If George Osborne wants to explore with any seriousness what would give a hint of reality to his assertion that “we are all in this together”, he could not have done better than attend the closing session of Scotland’s Poverty Truth Commission on Saturday afternoon in Glasgow City Chambers. At the beginning of the Commission, two years ago, before a gathering of four hundred witnesses, a number of people with direct experience of poverty set out the challenge that their experiences have an essential contribution to make if we are serious as a society about tackling poverty. Also present were a number of people of the kind that we think of as having real influence, from the world of politics, the media, academic life, the police, business, and the Church. The outcome was the forging of a partnership between those with the experience of poverty and those with the influence. Together over the past two years they have wrestled with the need for change, and together they have taken, by way of an example of that need, the cause of kinship carers to Parliament in search of a little more justice for some of the people whose voluntary effort already goes way beyond anything the government might conceive. A big society already exists – big hearted, and at a big cost to those involved.
There are two questions that might be asked as Scotland’s Poverty Truth Commission reached its final session. What has been achieved, and what has been begun?
So what has been achieved? Recently I was asked to speak in Germany about the Church of Scotland’s work in our poorest communities. At the end the local mayor said: ‘Very good, but you have not told us how to end poverty.’ Neither has the Poverty Truth Commission. Child poverty figures are once again on the rise, and despite claims that the cuts programme is fair, all the indications are that once again the poorest among us are already being hit the hardest. Inequality is rooted in our society in ways that are hugely resistant to change, and only action and resolve from all of us together can make that happen.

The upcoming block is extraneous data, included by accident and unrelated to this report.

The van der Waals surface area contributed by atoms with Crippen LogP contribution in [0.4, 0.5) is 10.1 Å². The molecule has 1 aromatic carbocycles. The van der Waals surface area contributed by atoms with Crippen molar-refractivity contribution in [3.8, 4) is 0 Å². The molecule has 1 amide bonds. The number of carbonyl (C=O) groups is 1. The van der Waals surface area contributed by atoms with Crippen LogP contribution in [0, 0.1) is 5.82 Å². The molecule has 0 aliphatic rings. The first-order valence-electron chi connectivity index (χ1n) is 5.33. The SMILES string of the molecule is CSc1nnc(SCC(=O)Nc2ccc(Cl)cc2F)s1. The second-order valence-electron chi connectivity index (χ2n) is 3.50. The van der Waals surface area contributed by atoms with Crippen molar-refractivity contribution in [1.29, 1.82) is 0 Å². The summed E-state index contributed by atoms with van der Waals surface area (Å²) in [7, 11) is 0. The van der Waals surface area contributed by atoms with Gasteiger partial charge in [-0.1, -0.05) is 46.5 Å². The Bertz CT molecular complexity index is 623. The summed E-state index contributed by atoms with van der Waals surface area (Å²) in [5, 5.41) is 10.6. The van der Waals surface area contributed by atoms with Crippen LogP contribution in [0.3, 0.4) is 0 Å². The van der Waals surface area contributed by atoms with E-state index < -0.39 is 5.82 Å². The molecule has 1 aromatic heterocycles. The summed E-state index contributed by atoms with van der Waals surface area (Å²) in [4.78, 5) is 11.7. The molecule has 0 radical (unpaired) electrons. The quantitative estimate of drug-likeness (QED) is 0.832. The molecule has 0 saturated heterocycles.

Yet the Commission has brought change which may yet prove of lasting significance. It has demonstrated that with due attention paid to process, meeting style, appropriate support and acute listening, the many and varied gifts of people who have learned about poverty the hard way can be brought to bear as part of the solution. The learning that has made this possible is now available to be built on in other settings.
It has also provided evidence of the lie that is at the heart of the rhetoric about benefit fraud. Churches across the UK managed to extract an apology from Lord Freud when the Chancellor lumped together figures for error in the system with those for fraud and made the issue appear three times its actual size. After spending most of my adult life working in and around some of our poorest communities, I have met some people who are good at playing the system, even illegally. However they are few in comparison to the people who lead frugal, disciplined lives on amounts that many of us would find it hard to envisage existing on. The Commission has given a platform to some of the yearning and aspiration that exists in people who our society has failed, and demonstrated that they do not need to be portrayed in the ways that sadly prevail without much opposition.
Saturday's closing session presented a series of challenges that we ignore at our peril.
Too much of the way we have tried to deal with poverty has treated those most directly involved as objects, rather than those with the skills and experience to shape our response. In regeneration initiatives, little of the resources invested – other than the physical building of houses – stays in the poorest communities. It is time for a change, and as the Poverty Truth Commission is all too aware, that has only just begun.